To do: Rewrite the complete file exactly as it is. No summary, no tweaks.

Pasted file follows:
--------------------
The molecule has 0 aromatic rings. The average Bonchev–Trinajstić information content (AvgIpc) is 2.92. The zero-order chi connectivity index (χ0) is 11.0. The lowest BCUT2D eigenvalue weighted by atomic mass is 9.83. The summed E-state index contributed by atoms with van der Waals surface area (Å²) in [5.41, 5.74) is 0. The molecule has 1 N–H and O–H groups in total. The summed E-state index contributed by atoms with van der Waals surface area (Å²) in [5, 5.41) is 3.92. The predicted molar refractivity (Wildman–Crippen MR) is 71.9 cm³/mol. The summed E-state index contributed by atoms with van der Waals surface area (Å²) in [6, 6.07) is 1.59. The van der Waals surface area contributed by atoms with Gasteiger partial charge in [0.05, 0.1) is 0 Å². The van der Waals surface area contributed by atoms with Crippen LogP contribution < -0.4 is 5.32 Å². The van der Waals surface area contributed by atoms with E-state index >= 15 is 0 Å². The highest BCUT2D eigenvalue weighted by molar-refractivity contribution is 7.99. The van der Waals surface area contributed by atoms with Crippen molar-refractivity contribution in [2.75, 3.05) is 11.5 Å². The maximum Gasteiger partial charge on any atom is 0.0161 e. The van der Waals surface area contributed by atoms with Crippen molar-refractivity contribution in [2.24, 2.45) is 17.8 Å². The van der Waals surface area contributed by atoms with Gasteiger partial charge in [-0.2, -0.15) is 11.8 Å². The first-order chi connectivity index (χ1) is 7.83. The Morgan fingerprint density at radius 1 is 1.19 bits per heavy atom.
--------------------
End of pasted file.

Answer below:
The molecule has 0 aromatic rings. The average Bonchev–Trinajstić information content (AvgIpc) is 2.92. The zero-order chi connectivity index (χ0) is 11.0. The lowest BCUT2D eigenvalue weighted by atomic mass is 9.83. The summed E-state index contributed by atoms with van der Waals surface area (Å²) in [5.41, 5.74) is 0. The molecule has 1 N–H and O–H groups in total. The summed E-state index contributed by atoms with van der Waals surface area (Å²) in [5, 5.41) is 3.92. The predicted molar refractivity (Wildman–Crippen MR) is 71.9 cm³/mol. The summed E-state index contributed by atoms with van der Waals surface area (Å²) in [6, 6.07) is 1.59. The van der Waals surface area contributed by atoms with Gasteiger partial charge in [0.05, 0.1) is 0 Å². The van der Waals surface area contributed by atoms with Crippen LogP contribution < -0.4 is 5.32 Å². The van der Waals surface area contributed by atoms with E-state index >= 15 is 0 Å². The highest BCUT2D eigenvalue weighted by molar-refractivity contribution is 7.99. The van der Waals surface area contributed by atoms with Crippen molar-refractivity contribution in [2.75, 3.05) is 11.5 Å². The maximum Gasteiger partial charge on any atom is 0.0161 e. The van der Waals surface area contributed by atoms with Crippen molar-refractivity contribution in [2.24, 2.45) is 17.8 Å². The van der Waals surface area contributed by atoms with Gasteiger partial charge in [-0.2, -0.15) is 11.8 Å². The first-order chi connectivity index (χ1) is 7.83. The Morgan fingerprint density at radius 1 is 1.19 bits per heavy atom.